Netflix’s 'Castlevania' Is 'Beauty and the Beast' If Belle Died

Dracula's Beast unleashes holy hell upon the country.


Netflix’s new Castlevania anime series starts out like a Beauty and the Beast-style meet-cute: a bright, young girl finds herself in a dangerous, mysterious castle beset by its monstrous but beguiling owner. Despite threats of violence, they bond over a shared love of knowledge, and he entices her with his world-weary wisdom. She ultimately succeeds in thawing his icy heart, causing a violent monster to regain a sense of humanity. It’s just too bad that the Beast here is Dracula, and after 20 years of marital bliss, Lisa is burned a the stake for being a witch by the zealous locals while Vlad is out of town.

All of this happens within the first five minutes of Castlevania, and the story moves almost too swiftly from Vlad and Lisa and on towards the consequences of Lisa’s murder. Castlevania’s protagonist is actually a vampire hunter named Trevor Belmont, but the first part of the story itself is more about what Dracula does for revenge. Mainly, he unleashes a horde of demons that will kill everyone.

Dracula and Lisa in their first encounter.


The series opens in 1455 in Wallachia, where Lisa arrives at Dracula’s castle seeking the scientific knowledge to become a proper doctor. She’s just stabbed a giant bat through the abdomen, so we know she means it. When she barges into Dracula’s castle and demands information, he threatens her and asks, “What have you to trade for my … knowledge?” The moment is tense. She quivers in fear. Yet, she boldly strides out of his grasp and says, “Perhaps I can help you relearn some manners!” You almost wish she’d slap him in the face.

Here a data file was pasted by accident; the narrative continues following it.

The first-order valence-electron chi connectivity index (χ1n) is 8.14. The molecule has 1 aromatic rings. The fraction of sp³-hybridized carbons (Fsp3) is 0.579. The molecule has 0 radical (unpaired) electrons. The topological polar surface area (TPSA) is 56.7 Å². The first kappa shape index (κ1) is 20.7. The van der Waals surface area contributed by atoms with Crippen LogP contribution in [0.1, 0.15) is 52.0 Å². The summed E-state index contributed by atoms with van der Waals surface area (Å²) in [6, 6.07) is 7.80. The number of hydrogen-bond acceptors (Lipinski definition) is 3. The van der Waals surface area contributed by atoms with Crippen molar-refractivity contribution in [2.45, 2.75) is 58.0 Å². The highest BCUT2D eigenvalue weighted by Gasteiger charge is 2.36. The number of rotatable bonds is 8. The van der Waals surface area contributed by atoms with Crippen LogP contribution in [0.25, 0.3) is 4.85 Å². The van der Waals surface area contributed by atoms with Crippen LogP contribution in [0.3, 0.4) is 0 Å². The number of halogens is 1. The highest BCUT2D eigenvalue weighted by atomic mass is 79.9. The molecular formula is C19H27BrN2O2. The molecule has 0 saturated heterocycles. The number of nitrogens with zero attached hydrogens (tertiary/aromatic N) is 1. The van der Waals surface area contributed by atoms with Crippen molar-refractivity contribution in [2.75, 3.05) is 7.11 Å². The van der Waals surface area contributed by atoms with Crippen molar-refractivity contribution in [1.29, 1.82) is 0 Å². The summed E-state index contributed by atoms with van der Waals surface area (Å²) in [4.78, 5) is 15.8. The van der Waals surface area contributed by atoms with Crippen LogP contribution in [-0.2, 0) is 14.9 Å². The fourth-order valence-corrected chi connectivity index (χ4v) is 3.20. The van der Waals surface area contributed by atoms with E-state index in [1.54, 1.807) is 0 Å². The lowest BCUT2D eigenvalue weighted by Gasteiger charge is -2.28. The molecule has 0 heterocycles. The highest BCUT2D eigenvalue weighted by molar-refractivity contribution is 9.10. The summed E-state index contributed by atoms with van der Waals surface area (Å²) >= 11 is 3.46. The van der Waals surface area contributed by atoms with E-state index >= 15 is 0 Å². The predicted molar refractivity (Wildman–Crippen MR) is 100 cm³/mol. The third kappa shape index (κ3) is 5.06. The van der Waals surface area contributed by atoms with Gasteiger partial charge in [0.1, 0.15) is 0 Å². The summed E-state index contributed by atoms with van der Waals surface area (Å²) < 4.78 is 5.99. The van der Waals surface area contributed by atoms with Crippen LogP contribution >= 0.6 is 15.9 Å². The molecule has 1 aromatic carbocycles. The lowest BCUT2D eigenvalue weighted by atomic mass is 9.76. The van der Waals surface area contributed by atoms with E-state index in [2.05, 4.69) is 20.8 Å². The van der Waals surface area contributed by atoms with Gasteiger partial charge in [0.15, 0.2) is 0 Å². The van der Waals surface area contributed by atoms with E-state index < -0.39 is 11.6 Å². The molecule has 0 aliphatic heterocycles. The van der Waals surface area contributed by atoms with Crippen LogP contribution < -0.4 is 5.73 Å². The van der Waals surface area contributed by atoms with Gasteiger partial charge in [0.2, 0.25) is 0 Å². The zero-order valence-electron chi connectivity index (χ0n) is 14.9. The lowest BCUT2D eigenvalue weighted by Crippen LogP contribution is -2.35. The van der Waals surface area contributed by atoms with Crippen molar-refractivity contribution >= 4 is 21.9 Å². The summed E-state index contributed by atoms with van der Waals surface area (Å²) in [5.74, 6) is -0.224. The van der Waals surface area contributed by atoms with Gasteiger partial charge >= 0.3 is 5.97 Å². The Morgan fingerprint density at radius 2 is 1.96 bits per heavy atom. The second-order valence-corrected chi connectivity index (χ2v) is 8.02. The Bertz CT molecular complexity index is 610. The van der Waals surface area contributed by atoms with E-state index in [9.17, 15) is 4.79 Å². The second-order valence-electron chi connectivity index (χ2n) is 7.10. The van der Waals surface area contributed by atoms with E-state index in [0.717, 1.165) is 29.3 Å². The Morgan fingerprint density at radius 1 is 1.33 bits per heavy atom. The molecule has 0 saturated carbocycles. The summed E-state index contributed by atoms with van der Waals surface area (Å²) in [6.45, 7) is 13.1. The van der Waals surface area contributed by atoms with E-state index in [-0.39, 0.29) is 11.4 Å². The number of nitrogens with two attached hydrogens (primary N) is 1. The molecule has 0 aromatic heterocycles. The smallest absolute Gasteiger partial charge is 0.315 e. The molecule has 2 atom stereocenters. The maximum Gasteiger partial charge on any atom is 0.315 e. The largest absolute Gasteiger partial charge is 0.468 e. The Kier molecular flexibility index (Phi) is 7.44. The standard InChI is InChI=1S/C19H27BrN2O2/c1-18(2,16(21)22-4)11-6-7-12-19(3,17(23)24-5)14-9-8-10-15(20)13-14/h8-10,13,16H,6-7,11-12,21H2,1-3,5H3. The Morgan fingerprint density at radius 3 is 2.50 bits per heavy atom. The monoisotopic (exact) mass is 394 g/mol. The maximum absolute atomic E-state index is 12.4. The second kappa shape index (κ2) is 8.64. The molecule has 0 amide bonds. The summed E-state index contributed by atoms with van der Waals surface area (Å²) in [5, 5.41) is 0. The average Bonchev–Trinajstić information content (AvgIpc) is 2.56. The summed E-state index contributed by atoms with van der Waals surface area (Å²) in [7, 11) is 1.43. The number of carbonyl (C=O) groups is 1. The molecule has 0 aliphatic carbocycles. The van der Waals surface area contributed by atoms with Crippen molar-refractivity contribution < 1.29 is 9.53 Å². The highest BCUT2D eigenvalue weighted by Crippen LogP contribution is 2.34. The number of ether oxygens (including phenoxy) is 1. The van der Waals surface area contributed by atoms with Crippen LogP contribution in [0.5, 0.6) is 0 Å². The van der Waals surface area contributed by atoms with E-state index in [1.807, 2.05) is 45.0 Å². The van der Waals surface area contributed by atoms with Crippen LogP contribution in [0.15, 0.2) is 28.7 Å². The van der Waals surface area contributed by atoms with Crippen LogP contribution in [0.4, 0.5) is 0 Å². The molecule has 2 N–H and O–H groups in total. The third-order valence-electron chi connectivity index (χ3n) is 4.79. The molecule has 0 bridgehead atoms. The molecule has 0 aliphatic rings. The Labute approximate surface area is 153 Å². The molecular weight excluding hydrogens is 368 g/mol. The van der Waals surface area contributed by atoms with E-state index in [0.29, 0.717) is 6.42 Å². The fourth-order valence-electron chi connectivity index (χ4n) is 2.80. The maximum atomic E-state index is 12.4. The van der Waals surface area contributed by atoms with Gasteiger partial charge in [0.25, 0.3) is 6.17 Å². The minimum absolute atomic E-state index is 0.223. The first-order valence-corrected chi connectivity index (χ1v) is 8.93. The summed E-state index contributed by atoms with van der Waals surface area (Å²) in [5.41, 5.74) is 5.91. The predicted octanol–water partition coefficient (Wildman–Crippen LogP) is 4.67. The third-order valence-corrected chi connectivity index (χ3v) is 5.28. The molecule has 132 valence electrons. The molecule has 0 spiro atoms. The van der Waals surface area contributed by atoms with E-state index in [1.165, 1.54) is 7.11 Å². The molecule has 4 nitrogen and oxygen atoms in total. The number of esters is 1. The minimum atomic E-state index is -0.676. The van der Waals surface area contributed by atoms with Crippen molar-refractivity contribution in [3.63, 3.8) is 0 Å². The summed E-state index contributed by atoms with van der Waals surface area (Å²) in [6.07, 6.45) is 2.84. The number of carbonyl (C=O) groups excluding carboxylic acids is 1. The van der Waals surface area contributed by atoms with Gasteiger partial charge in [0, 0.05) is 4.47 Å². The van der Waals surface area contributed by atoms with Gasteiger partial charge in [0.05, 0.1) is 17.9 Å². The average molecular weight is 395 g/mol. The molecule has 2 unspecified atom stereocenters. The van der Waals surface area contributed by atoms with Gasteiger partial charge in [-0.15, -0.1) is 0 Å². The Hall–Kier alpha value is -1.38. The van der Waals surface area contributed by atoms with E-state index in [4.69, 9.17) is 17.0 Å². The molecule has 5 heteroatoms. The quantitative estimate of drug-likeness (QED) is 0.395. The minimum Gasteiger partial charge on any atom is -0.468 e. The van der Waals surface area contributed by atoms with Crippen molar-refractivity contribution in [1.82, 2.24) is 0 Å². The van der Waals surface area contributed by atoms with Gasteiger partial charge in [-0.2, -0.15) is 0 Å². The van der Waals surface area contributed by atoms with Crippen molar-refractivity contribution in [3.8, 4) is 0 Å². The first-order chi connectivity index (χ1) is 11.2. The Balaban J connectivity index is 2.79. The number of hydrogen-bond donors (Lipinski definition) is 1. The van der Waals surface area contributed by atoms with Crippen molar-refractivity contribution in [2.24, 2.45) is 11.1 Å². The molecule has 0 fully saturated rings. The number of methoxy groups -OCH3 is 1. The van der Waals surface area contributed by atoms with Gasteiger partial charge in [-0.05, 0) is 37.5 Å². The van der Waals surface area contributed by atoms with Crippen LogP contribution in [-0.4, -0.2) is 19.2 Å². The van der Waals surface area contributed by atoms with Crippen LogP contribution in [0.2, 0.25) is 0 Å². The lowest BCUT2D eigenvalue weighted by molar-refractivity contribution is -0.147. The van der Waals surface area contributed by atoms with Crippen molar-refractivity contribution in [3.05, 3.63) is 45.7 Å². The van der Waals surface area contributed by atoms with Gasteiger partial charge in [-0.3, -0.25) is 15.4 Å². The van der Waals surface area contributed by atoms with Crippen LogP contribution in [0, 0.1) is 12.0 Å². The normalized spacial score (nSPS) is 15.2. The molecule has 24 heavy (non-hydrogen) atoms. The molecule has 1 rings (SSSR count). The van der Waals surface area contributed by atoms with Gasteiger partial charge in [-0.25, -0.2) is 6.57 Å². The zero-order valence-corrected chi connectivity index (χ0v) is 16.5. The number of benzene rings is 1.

When she chastises him for his lack of hospitality, he asks if he should take a drink from her, growing angrier. Under further harassment, she remains direct, assertive, and earnest. She amuses him; he’s charmed.

It’s her boldness and lack of fear that truly intrigues Dracula, and their chemistry quickly develops in the short span of five minutes. He entices her with what he calls “the knowledge of immortals, the true science” in his laboratory-library, and Lisa reacts with the same kind of awe that Belle has in the Beast’s library.

Lisa is awed by Dracula's lab.


We can only make assumptions about what happens in the ensuing 20 years — and viewers who finish the first season will know a lot more about what their relationship produces — but for a brief span of time, it appears like Lisa’s Belle tamed the Beast in Dracula’s heart.

He travels abroad “like men do” to gain an appreciation for mankind, which is unfortunately why he isn’t around when Lisa is burned at the stake in Targoviste in 1475.

For the remainder of Castlevania’s episodes, the show then explores a truly horrifying premise: What might the Beast do if the townsfolk killed Belle, and he never truly became human again?

The answer, apparently, is to unleash a horde of demons on Wallachia and bring about Hell on Earth. But in this version of Dracula’s story, he’s humanized, and he kind of has a good reason for doing so.

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